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In An Eros-Infused Society, Beacon Hill Is Still Sex Shy

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Does Beacon Hill have an aversion to sex? You could be forgiven for thinking so after a handful of initiatives concerning sexuality, sexual behavior and gender failed to emerge from this year's raucous legislative finale.

Bills that would have made a specific crime out of "revenge porn," created an 'X' gender designation on state ID cards, banned gay conversion therapy and updated the state's sexual education guidelines all collapsed at the last minute when Democrats pushed their legislative session to the breaking point last week.

"The bottom line is, these bills easily fall into the bucket of "too controversial to touch" if they have to do with sexuality," Deborah Shields, executive director of LGBTQ rights advocacy group MassEquality told WGBH News.

"These are all policy issues which a majority of members support, which I think is a really good thing. I think each individually is a casualty of different pieces," Sen. Julian Cyr said, who lead the charge in the Senate to pass the "Healthy Youth Act" that would update the state's sex ed guidelines to align with medical accuracy and include lessons on gender identity, sexually transmitted diseases and consent.

Arline Isaacson, a key advocate for LGBTQ issues for years on Beacon Hill, said there's historically been a "disinclination to vote on issues relating to sex, to sexuality to gender identity," but that the House and Senate have taken votes to pass patient privacy and access to abortion services.

"So it’s gotten better, but there’s still a sense, particularly in the House, that they don’t like to take up too many issues having to deal with sexuality," Isaacson said. "And in particular for example, we’ve had a hard time moving bills having to do with sex ed in schools. And that’s been a problem for many years.”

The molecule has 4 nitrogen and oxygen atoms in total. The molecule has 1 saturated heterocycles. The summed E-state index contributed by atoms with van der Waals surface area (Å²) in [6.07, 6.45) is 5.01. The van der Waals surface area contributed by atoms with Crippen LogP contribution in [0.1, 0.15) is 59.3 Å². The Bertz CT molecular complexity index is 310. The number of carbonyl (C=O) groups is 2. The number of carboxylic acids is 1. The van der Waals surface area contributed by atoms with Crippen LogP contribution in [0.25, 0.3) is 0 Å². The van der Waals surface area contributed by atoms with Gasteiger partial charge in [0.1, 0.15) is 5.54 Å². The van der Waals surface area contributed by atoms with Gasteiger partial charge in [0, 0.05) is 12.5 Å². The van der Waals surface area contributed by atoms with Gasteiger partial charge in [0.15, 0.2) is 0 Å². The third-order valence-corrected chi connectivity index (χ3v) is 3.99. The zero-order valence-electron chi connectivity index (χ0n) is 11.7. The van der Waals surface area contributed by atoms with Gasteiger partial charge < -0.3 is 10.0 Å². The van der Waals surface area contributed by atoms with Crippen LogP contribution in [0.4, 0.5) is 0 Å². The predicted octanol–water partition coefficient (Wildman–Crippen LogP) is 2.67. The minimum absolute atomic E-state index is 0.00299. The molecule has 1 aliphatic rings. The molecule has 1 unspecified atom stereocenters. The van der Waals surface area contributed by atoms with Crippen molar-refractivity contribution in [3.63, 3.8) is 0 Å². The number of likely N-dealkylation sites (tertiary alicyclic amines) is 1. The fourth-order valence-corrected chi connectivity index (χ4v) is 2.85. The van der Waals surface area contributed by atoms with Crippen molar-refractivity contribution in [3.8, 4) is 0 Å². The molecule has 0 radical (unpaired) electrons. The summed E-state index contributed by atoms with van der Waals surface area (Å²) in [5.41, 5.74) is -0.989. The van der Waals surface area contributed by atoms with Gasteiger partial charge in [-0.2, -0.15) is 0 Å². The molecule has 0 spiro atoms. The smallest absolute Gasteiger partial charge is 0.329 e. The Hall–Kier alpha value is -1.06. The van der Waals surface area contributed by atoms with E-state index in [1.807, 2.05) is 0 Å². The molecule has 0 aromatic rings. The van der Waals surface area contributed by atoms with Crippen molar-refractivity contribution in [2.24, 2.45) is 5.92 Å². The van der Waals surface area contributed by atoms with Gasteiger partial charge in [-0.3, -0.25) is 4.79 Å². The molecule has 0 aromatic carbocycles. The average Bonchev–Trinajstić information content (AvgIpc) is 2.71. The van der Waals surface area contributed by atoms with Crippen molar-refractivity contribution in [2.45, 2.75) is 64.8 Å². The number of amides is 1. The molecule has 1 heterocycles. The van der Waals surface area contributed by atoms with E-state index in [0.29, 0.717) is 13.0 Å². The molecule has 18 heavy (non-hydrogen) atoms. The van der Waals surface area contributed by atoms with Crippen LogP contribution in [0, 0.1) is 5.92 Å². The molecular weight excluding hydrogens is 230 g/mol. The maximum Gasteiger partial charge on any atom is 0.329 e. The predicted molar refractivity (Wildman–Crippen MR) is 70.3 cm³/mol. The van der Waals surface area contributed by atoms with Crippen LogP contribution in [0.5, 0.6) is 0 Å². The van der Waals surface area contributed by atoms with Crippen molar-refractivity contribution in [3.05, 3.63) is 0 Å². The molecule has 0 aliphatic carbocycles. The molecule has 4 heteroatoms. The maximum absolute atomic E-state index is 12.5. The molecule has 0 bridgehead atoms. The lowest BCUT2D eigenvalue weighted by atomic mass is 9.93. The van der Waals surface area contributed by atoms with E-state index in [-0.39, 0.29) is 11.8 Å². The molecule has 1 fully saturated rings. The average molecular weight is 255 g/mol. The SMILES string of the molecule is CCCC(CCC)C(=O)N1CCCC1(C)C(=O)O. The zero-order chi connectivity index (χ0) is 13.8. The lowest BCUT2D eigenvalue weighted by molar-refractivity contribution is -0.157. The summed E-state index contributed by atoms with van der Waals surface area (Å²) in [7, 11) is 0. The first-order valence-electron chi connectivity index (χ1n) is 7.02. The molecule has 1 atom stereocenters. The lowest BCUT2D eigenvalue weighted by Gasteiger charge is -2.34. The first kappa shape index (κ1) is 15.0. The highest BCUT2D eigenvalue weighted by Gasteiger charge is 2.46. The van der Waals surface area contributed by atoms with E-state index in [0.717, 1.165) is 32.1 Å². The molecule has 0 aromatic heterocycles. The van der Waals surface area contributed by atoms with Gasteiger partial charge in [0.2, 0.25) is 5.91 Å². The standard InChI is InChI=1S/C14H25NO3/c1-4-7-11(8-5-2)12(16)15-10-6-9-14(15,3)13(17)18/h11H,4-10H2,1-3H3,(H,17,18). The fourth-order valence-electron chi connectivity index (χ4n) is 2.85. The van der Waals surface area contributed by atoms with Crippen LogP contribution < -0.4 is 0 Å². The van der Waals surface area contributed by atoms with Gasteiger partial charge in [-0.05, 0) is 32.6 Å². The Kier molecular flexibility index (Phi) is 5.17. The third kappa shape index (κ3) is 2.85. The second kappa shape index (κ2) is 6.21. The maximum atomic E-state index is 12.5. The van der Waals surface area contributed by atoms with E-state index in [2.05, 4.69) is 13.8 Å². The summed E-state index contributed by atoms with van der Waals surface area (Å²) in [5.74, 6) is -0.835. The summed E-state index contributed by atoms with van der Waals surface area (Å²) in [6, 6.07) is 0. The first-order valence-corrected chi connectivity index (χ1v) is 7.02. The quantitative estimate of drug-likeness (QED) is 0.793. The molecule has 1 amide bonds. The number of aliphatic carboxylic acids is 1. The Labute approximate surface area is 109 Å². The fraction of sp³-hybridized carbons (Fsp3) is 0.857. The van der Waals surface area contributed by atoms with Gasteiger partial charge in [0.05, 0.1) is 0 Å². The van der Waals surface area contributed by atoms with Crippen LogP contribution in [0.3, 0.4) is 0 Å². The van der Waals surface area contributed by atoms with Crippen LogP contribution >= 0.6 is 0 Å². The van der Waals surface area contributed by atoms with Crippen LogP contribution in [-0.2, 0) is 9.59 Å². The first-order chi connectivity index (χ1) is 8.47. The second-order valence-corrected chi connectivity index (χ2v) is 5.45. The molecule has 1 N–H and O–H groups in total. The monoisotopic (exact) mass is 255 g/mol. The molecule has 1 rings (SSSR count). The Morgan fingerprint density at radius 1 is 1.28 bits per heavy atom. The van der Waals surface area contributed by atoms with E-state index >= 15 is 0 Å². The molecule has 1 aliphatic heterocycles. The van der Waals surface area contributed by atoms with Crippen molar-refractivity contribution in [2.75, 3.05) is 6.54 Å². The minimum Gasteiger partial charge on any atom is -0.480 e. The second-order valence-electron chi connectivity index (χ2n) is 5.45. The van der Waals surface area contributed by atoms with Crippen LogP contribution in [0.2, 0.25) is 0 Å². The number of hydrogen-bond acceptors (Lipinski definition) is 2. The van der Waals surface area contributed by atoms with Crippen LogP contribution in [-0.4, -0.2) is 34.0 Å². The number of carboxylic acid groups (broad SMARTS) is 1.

Rep. James O'Day, the House sponsor of the sex ed bill said that earlier in the session, he felt encouraged that the legislation could pass this year. Then, he says, social conservative forces like the Massachusetts Family Institute targeted more conservative House Democrats with what he calls misinformation about the bill.

The Massachusetts Family Institute has distributed materials opposing the sexual education bill, saying it takes decisions over what and when to teach out of the hands of local school districts.

“That then puts some of my colleagues in a place where they don’t feel comfortable voting for the bill, and it just seems you can predict what the emails are going to say, whenever this issue starts to get some traction in the legislature," O'Day told WGBH News.

Cyr says that though each piece of legislation died for different and unconnected reasons, there is still a sense on Beacon Hill that interest groups or demographic communities are only granted one or two major pieces of legislation by Democratic leaders. And that legislative oxygen this session, says Shields was taken up by last year's transgender rights law.

"In 2106, the LGBTQ community got nothing besides the transgender civil rights bill. And we were told blatantly 'you can have this bill, or you can have that bill, but not both.' So it is a little appalling, franky," Shields said.

"I think the important thing that we gotta really work to dislodge is the notion on Beacon Hill that this community, that the LGBT community, that the reproductive rights community, only sort of gets one chit or one bill or one or two bills a session. I think that’s not a great way to do policy-making," Cyr said.

Shields said that for an enormous number of Democrats that support sexual and gender legislation on paper are nervous about taking.

"Anything to do with sexuality makes legislators nervous because they always say their conservative constituents will vote them out of office," Shields said.

And it's not just Democrat-lead efforts on sex and gender that find trouble gaining approval in the Legislature. Republican Gov. Charlie Baker and Lt. Gov. Karyn Polito backed a bill last spring that would create a new category of crime for sharing nude or sexual images of a person without their consent as a way to combat so-called "revenge porn." The bill, which also let youthful offenders off the hook for child pornography charges if a minor distrubtes images of another minor, was supported by many of the state's district attorneys. The bill went nowhere, wasting away in a House committee for over a year before finally dying when the session closed.

Shields suggested that MassEquality could become more involved on House and Senate races to help unseat members resistant to votes on its agenda items.

"In this session we have an enormous number of progressive candidates who are coming forward in all sorts of districts trying to unset incumbents, especially the most conservative ones," Shields said, before quickly adding, "Or even the moderate ones."

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